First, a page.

A House subcommittee held its last hearing of the 111th Congress yesterday to talk about whether legislation creating a “Do Not Track Me” mechanism is needed to protect consumers’ privacy on the internet.
Although the audience was packed, just a handful of the committee’s 27 members were on hand to hear the FTC, Dept. of Commerce and a panel of consumer and industry reps talk about “Do Not Track Me.” I hope the sparse attendance was more a function of the transition of a lame duck session, and conflicting votes on the House floor, than an expression of members’ interest in online privacy. Consumers are certainly interested in more protection: a Consumer Watchdog poll found that 90% of those polled thought more legal protections for online privacy are important.
It’s not clear yet whether there will be bipartisan support for “Do Not Track,” or strengthening consumers’ online privacy at all. Democrat members generally recognized that legislation is necessary to protect online privacy, including Rep. Rush (who called the hearing) and Rep. Markey, who announced that he'll introduce legislation focused on children, including "Do Not Track," at the start of the new Congress. Statements from the Republican side were mixed: Reps. Whitfield and Scalise acknowledged that consumer privacy is important but repeated industry talking points about consumers already having privacy protection, limiting consumer access to the benefits of online advertising (my favorite!), and the end of the internet as we know it. Witnesses, including FTC Consumer Protection Director David Vladeck, and Consumer Federation of America’s Susan Grant, debunked these claims and fears with ease. Find their testimony here.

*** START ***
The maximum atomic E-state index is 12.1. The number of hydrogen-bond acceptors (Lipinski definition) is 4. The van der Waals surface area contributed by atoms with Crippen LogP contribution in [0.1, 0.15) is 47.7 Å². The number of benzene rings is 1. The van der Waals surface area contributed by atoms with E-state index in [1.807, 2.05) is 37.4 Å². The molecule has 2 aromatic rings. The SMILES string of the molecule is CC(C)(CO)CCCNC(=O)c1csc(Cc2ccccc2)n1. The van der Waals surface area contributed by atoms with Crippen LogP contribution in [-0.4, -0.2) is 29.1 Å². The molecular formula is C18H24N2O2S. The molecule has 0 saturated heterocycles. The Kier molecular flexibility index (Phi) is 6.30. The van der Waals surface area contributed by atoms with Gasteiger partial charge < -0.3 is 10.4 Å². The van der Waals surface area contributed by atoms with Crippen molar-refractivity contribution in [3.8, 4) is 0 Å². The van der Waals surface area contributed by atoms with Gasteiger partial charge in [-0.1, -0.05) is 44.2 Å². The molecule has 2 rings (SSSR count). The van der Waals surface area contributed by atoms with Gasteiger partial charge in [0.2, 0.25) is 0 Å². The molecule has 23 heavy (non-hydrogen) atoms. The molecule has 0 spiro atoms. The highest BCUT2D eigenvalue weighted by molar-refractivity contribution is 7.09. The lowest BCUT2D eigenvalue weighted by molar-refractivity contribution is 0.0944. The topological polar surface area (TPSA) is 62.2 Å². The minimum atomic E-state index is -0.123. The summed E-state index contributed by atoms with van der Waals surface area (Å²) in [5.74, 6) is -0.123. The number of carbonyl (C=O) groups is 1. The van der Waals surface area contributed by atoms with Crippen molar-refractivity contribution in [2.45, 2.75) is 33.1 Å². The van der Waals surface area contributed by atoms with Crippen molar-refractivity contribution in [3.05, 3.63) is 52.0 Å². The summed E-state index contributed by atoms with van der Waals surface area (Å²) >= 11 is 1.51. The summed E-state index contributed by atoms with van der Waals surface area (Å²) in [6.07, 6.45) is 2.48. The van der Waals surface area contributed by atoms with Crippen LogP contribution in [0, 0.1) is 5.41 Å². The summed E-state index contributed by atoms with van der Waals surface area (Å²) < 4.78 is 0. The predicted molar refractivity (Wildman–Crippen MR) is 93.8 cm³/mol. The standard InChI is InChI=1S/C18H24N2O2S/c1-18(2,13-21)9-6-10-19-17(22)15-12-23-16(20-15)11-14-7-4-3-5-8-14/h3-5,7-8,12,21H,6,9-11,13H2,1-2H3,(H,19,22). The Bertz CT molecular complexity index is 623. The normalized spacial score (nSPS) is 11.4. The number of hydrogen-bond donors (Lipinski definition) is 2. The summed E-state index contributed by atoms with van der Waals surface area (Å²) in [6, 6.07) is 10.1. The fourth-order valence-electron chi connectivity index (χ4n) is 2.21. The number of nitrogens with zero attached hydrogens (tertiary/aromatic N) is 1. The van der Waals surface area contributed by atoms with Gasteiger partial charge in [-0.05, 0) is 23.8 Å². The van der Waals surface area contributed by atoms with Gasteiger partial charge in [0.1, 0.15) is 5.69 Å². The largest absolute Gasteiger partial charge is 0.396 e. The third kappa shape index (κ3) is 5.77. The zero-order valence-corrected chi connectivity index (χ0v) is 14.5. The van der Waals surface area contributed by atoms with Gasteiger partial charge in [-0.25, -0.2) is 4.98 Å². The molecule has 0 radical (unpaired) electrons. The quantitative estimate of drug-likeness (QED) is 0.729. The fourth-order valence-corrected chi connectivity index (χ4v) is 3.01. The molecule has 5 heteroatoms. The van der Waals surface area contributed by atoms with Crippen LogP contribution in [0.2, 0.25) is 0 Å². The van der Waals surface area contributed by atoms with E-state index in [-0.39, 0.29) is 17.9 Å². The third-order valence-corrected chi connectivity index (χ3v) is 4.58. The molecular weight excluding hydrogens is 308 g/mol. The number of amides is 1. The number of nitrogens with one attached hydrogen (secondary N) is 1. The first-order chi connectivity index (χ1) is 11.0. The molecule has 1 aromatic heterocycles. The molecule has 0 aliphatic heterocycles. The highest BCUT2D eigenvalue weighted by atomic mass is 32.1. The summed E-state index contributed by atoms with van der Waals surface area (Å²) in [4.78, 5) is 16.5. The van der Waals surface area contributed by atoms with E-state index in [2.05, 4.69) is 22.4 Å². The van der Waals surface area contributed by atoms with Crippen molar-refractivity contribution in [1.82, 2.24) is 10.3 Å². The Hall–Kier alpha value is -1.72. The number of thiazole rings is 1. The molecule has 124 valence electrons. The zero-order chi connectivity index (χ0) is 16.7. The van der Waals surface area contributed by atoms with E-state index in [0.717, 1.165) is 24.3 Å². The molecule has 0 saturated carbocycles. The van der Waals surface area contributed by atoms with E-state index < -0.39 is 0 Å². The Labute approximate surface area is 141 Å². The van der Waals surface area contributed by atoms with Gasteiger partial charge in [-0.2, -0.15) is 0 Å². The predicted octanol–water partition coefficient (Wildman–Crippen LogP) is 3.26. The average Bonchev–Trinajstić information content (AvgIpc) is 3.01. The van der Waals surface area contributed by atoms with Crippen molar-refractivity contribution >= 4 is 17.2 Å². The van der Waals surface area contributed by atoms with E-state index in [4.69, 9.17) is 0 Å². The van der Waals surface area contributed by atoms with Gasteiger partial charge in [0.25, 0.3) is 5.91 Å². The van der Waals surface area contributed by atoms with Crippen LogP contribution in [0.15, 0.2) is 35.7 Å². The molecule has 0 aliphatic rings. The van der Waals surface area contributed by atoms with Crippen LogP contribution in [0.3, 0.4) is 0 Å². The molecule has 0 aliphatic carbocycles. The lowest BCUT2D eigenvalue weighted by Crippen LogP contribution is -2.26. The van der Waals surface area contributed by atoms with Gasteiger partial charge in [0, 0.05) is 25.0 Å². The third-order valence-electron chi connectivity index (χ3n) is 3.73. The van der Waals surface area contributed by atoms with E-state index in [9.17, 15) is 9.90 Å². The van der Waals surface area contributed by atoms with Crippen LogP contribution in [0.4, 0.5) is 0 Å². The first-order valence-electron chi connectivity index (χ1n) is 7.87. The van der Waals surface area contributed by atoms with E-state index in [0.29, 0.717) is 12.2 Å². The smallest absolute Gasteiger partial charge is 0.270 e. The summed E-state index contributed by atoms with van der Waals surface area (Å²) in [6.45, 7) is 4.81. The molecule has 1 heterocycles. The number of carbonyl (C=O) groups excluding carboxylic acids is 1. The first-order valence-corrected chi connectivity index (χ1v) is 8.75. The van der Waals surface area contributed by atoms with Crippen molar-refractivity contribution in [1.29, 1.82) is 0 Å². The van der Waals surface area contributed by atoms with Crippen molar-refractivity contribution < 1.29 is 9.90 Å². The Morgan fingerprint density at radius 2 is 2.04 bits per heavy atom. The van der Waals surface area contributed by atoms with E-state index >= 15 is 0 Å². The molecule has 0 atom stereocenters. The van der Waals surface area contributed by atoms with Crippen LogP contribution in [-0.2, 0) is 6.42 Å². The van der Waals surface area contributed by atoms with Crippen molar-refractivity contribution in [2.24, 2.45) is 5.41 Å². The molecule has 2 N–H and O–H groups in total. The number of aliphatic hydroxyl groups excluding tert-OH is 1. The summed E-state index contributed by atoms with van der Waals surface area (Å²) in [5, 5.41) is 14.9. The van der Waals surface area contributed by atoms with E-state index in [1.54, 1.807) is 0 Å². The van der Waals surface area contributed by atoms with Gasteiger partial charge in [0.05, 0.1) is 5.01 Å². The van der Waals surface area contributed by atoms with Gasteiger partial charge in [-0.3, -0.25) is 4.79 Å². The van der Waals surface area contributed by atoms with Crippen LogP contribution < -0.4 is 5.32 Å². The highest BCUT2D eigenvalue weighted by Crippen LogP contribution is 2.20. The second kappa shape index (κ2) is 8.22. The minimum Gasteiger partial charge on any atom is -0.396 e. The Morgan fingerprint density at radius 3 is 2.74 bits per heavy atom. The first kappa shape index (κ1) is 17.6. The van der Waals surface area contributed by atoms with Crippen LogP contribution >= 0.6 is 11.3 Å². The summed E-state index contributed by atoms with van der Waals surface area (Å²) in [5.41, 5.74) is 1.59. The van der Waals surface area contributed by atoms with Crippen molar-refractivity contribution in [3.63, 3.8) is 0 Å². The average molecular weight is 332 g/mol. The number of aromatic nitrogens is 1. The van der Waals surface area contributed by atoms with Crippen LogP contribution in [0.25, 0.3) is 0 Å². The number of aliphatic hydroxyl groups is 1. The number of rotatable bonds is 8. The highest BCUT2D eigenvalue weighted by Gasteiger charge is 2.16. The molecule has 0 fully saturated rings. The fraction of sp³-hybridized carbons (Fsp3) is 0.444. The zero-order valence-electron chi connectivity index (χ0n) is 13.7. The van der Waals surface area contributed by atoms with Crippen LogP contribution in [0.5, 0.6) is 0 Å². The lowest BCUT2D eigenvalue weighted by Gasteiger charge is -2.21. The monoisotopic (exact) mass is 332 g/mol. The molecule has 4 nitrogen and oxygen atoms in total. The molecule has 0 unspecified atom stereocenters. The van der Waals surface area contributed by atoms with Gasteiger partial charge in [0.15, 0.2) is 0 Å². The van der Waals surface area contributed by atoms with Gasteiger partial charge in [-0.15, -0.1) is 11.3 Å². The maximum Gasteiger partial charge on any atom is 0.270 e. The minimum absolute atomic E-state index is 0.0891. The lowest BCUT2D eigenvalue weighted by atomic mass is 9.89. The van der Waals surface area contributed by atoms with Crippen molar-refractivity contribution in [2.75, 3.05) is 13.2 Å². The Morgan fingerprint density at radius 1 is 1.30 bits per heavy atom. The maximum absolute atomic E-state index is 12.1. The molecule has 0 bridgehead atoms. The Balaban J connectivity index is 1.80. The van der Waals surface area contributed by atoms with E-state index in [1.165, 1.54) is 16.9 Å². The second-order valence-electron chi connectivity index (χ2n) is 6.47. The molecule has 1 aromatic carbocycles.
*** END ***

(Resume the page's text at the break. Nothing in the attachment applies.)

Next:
It’s also unclear where the Obama Administration stands. Comments from Dept. of Commerce administrator Daniel Weitzner acknowledged the need for stronger protections and reiterated the administration’s commitment to online privacy. But he also expressed unwarranted confidence in industry self-regulation: “The best approach to achieving the important goals motivating the Do-Not-Track concept is through a voluntary, multi-stakeholder process, backed up, in the end, by FTC enforcement of the privacy commitments made to consumers through such a system.” Years of experience have shown us no voluntary process is going to give consumers the protection they demand – the ability to say no to online tracking and real remedies to hold companies accountable when they don't abide by privacy promises. Then there's the administration’s close ties with data-collection giant Google to consider. We still don't have a roadmap of the administration's intentions.
The rest of the hearing closely followed ground that was covered at Consumer Watchdog’s online consumer protection conference this Wednesday, where Vladeck previewed the online privacy report released by the FTC the same day, and Weitzner previewed his Congressional testimony.
If you missed it, you can watch the conference here.